• Travis Milam

    Thank you Dr. Enns! Your review gives a big boost that we help other people by telling our stories.

  • DragonF1re

    Hey Peter I just wanted to say that I first heard about you from some church friends who attended Westminster seminary and they were having a heated discussion. Your name was constantly brought up so I looked you up and ended up reading your books – which were fascinating by the way.

    After your books, it sparked a huge intellectual thirst which led to more research on the origins and authorship of the bible, how the Christian faith came to be, and eventually the atheistic arguments. For the first time in my life I felt like I was giving my religion (that I was born into) a fair shake.

    Despite my initial depression and shock, the act of shaking off my beliefs and assumptions that had been placed upon me from birth has liberated me. I feel happier than I’ve ever been as a Christian and I approach every day of my life as an incredible gift. I choose to be a moral and kind person because it is the right things to do, not because someone up above will punish me or reward me for my actions.

    Life is good, and I still maintain great relations with my church friends and my parents by keeping my atheism to myself. I hope one day I can freely label myself as a non-believer without incurring hate and pity.

    Anyways, thank you Peter Enns for sparking my intellectual journey towards making my own personal decision on matters of religion, spirituality and life. I hope you find the answers you seek one day.

    • peteenns

      You’re in transition, DF. Leaving behind false faith is a first step to finding a true one.

      • Anna

        Agreed. The kind of faith that can be dismantled by reason and truth is not a faith worth having. Faith should be founded on these things so enjoy the journey.

      • Tim


        How is it fair to DF to tell him he’s in transition? Would you respond well to someone to someone saying the same to you? That you’re transitioning to atheism maybe? Do you see the insult there, unintended though it may be?

        • Seeker

          I tend to agree here with you Tim… Pete might be right that DF is just in transition, but maybe not. I’m probably in a very similar spot to DF right now and it never feels good when those around you don’t seem to take seriously the fact that you might just ultimately determine to walk away from your previous system of faith/belief. The “true” faith that DF finds may in fact be his conviction that God does not exist… If that is his final destination, so be it. Pete is not ultimately responsible for where DF or someone like myself lands theologically. I’m just thankful Pete is moving the conversation forward. If Pete is presenting solid evidence and arguments that provide a more plausible way of understanding the Bible and Christian faith, then I hope we have the wisdom to deal with it rather than dismiss it… At the end of the day I am not primarily concerned with whether or not I can hang onto the traditions of my parents, but I am interested in still working through the significance of Jesus and the ramifications of his message upon our world – and maybe even my own life…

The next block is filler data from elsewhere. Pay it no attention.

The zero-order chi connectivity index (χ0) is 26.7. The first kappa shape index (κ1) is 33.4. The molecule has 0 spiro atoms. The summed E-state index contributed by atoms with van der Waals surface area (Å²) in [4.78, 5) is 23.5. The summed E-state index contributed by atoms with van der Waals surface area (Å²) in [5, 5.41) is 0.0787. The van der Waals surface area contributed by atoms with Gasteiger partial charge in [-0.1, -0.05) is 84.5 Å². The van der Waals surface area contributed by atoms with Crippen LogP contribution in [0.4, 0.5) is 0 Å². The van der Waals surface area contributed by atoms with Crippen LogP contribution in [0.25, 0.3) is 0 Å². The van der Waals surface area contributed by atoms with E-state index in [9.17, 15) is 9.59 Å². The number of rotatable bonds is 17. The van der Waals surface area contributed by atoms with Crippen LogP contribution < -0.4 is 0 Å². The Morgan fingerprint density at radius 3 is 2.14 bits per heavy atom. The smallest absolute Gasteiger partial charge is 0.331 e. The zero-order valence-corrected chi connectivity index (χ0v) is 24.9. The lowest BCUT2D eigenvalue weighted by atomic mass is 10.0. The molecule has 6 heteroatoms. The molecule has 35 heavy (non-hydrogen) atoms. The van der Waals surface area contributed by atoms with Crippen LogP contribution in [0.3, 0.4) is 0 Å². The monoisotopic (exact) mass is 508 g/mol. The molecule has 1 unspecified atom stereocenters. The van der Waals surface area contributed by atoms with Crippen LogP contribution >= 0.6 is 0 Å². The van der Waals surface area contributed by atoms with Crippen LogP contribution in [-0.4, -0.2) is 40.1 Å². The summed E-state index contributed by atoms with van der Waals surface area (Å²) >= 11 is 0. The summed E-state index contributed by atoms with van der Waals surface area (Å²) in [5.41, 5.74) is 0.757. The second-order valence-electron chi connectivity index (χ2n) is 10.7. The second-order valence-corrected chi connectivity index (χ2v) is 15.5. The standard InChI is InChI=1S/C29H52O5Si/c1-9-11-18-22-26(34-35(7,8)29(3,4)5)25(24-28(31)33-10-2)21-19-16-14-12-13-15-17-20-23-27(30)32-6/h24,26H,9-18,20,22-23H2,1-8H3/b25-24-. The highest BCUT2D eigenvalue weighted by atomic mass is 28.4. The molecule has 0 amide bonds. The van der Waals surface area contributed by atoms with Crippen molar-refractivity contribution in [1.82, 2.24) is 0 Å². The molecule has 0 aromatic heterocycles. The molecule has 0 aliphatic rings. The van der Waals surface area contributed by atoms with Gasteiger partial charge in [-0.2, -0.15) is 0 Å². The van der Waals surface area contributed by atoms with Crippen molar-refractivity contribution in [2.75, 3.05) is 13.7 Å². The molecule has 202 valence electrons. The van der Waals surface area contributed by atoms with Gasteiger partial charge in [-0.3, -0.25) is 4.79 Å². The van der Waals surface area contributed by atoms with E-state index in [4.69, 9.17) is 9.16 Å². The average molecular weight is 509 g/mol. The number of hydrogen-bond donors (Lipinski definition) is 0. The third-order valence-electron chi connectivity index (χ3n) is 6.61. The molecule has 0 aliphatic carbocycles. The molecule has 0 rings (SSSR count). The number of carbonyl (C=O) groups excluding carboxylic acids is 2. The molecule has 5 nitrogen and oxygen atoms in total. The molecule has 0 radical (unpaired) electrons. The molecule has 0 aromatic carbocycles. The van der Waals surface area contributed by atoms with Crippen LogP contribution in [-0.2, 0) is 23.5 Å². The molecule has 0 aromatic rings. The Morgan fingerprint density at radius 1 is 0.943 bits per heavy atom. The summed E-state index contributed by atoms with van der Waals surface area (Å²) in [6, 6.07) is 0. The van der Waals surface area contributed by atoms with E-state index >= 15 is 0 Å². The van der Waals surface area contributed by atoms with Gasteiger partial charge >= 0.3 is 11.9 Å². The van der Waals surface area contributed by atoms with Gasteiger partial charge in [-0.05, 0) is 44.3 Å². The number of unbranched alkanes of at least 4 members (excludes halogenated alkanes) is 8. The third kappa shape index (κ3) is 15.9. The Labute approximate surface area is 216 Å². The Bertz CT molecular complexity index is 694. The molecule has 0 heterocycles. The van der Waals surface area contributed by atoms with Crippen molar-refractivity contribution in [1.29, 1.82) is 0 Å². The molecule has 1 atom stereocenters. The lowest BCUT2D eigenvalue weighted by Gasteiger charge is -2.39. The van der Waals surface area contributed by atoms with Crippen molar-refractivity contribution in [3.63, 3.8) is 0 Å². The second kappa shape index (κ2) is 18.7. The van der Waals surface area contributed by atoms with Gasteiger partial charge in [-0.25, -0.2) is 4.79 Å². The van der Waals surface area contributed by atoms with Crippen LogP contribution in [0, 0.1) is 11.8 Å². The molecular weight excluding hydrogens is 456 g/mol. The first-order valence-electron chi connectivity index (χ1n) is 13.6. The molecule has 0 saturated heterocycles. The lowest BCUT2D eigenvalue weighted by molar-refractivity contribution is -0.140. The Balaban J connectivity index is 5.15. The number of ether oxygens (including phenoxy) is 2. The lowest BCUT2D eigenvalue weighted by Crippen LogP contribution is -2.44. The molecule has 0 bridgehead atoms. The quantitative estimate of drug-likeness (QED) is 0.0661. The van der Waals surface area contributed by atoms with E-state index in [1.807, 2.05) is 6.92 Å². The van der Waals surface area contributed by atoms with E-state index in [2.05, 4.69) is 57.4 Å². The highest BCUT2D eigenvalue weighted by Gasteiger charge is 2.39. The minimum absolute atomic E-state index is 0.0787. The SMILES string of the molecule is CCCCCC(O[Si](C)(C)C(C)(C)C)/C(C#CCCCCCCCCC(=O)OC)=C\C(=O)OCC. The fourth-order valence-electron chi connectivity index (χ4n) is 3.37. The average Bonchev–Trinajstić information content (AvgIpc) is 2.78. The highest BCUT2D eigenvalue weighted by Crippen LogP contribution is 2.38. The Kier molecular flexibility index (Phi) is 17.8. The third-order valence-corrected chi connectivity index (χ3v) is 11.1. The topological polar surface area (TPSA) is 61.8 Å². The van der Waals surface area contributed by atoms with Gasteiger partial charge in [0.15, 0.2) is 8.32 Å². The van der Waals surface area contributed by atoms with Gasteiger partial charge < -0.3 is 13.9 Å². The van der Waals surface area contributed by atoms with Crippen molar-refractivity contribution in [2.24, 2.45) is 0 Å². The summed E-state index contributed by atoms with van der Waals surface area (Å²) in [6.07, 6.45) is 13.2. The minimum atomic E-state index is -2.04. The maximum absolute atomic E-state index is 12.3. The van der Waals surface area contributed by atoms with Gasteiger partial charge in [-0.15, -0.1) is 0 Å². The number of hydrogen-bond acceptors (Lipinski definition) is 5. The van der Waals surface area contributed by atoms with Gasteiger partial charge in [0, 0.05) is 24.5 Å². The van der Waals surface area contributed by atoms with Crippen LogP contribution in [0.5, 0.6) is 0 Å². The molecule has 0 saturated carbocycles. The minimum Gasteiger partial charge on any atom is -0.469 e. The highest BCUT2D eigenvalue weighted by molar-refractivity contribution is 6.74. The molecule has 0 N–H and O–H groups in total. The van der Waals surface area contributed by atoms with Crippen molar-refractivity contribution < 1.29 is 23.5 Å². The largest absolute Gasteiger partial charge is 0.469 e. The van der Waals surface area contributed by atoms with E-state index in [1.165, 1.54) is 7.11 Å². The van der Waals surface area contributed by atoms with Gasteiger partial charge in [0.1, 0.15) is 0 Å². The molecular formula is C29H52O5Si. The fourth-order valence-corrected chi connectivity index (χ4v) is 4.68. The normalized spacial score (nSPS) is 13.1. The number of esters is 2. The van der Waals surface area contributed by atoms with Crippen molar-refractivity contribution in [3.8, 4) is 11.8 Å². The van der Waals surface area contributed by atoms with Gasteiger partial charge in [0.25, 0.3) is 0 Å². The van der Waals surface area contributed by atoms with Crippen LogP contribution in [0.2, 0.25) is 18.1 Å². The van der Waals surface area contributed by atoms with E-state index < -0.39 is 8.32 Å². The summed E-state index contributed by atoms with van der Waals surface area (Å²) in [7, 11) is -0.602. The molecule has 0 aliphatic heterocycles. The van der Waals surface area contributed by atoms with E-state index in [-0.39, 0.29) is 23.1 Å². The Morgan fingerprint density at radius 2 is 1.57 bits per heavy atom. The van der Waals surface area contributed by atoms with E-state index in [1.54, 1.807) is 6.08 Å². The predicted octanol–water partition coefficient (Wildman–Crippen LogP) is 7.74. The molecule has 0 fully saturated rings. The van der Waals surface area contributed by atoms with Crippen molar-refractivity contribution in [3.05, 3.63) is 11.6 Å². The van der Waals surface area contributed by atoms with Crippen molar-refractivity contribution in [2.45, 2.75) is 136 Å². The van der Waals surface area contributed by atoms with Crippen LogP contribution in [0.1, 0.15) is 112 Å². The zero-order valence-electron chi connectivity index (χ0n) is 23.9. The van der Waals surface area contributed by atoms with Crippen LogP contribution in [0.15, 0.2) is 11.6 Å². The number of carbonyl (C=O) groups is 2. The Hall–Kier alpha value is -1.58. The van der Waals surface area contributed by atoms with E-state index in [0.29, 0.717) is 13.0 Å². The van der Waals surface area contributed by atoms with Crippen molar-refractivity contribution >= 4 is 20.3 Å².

• DragonF1re

        Thanks Pete.

        • peteenns

          DF, were you insulted by my comment above? If so, I apologize. Or is Tim projecting?

          • DragonF1re

            I see your comment as open-ended, and perhaps a bit cryptic. Ultimately, I see it as well-meaning.

          • Tim

            Not projecting Pete. My Evangelical Fundamentalist family thinks that one you fall from their particular pinnacle of truth, the only thing you can “transition” to is something worse. But I was trying to empathize, particularly given all the pain and social cost that comes with leaving one’s faith tradition. But it looks like DF is good with it, so glad all’s well.

          • peteenns

            I hear you, Tim. I can see where you would think what you did. For what it’s worth–and this may explain my quick comment a bit better–I think the transition from fundamentalism to atheism not from one extreme to another but one step to the side. I know that comment (as all of our do) can seem reductionistic, but both work in absolutes based on a certain type of rationality that expects God to show up a certain way.

          • Tim

            Thanks Pete for the reply. I would be cautious to characterize atheism as an absolute though. I myself am theist, but if I’m being honest there is some doubt there. I would be shocked if you didn’t have some as well. But I assume you have enough belief to avoid characterizing yourself as an agnostic. Atheists are typically the same way. Not enough reason to believe there’s a God, but with their own small uncertainties as well – just not enough likewise to call themselves agnostic? It doesn’t have to be just an alternative form of fundamentalism. Certainly you could envision an atheist version of yourself? It must have happened to other colleagues? Or friends? Or at least associates with whom you’re familiar? Ones who didn’t lose their faith through some reality crash from fundamentalism, but through a gradual unraveling of their worldview as they came into conversation with differing views and information?

          • peteenns

            Fair point. I was envisioning “hardened” atheists, simply one “kind.” And yes, indeed I do know many like what you describe–including friends and others close to me.

      • Jack

        And, of course, Pete has the true faith.

    • NT

      Another great testimony of Peter turning a Christian into an atheist. You really have redefined evangelicalism. You must be so proud.